Replaceable filters: If you cycle a lot and your mask regularly accumulates dirt, you may want to remove the filters, wash them and replace them for use again. The downside of replaceable filters is that they don’t cover the full area of the mask. However, many scientists argue that the most important part through which germs can enter your body is your nose and mouth, and a replaceable filter covers those parts just fine.
Non-replaceable filters: The advantage of using a non-replaceable filter is that they cover the whole area of the mask. The major disadvantage of using these filters is that they are not easily washable. The most you can do is wet the surface and try to wipe off the dirt from there, but if you wet the filter more than needed, it might become ineffective.
Getting an anti-pollution mask that fits you right is essential. A mask too tight can cause problems while breathing, while a mask too loose can give way to airborne matter to enter the mask. Whenever you are wearing a mask, stretch the topmost part so that it covers your nose, and then lower it down so that it also covers your mouth and chin. The filter inside the mask should firmly cover at least your nose and mouth, if not the whole lower portion.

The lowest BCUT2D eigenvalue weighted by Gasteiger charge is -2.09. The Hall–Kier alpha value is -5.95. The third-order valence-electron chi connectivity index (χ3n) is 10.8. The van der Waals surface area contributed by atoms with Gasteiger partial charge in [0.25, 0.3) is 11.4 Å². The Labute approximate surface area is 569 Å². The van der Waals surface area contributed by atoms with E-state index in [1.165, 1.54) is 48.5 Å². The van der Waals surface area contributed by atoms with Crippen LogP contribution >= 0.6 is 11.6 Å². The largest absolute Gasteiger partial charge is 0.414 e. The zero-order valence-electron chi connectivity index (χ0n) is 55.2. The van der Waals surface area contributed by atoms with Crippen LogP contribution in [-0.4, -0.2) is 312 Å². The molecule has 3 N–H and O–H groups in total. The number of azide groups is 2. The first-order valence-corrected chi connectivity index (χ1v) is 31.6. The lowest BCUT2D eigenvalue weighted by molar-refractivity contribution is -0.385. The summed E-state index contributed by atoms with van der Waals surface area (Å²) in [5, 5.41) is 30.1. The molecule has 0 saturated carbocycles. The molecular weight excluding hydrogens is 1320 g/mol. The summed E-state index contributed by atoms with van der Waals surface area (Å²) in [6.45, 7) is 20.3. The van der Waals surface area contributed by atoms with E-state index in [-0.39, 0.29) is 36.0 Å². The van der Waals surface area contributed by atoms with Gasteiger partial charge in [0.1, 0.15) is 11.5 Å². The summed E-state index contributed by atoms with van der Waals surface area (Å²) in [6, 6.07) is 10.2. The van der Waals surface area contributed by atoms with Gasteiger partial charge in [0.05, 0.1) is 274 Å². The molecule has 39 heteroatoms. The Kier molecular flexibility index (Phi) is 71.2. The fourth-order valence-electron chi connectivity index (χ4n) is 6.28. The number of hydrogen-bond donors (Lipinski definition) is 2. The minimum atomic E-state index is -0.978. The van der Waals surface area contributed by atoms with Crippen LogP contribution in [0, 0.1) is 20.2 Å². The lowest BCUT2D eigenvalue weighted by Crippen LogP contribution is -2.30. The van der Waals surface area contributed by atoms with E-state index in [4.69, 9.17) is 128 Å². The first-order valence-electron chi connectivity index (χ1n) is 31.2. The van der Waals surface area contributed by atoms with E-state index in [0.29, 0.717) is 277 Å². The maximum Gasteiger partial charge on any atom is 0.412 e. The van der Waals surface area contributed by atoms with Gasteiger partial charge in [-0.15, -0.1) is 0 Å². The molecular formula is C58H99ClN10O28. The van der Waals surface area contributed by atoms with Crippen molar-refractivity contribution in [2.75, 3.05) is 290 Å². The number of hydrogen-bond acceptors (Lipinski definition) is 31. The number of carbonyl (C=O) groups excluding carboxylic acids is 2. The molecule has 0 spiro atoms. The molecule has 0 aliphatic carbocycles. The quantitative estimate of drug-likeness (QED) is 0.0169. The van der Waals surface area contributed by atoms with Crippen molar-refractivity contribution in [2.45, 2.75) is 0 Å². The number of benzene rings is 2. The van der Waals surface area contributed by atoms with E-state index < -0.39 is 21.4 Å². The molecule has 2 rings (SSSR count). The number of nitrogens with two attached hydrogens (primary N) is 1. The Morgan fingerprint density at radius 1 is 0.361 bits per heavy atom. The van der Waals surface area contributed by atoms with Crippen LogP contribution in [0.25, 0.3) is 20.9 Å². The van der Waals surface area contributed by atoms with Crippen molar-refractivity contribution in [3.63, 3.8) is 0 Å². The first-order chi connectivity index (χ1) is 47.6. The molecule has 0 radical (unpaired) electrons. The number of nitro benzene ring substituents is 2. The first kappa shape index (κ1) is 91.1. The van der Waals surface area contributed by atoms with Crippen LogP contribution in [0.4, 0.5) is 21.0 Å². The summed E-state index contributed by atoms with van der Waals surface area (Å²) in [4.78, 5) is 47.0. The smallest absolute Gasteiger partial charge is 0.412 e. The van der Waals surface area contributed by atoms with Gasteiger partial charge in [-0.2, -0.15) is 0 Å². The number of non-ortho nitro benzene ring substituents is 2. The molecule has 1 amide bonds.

Some masks come with ear loops, that help the mask hang onto your face from behind the ear. Others have behind-the-head straps that can be fastened at the back of your head. Some masks like the Totobobo mask also allow you to cut the mask so it fits your face perfectly, molding to the shape of your face.
Take Proper Care of Your Mask
Store your mask in its own cover. Do not stash it in your backpack or purse, as minute particles in there can damage the filter. Replace your mask or its filters frequently if required. Breathe clean and keep your lungs happy when cycling!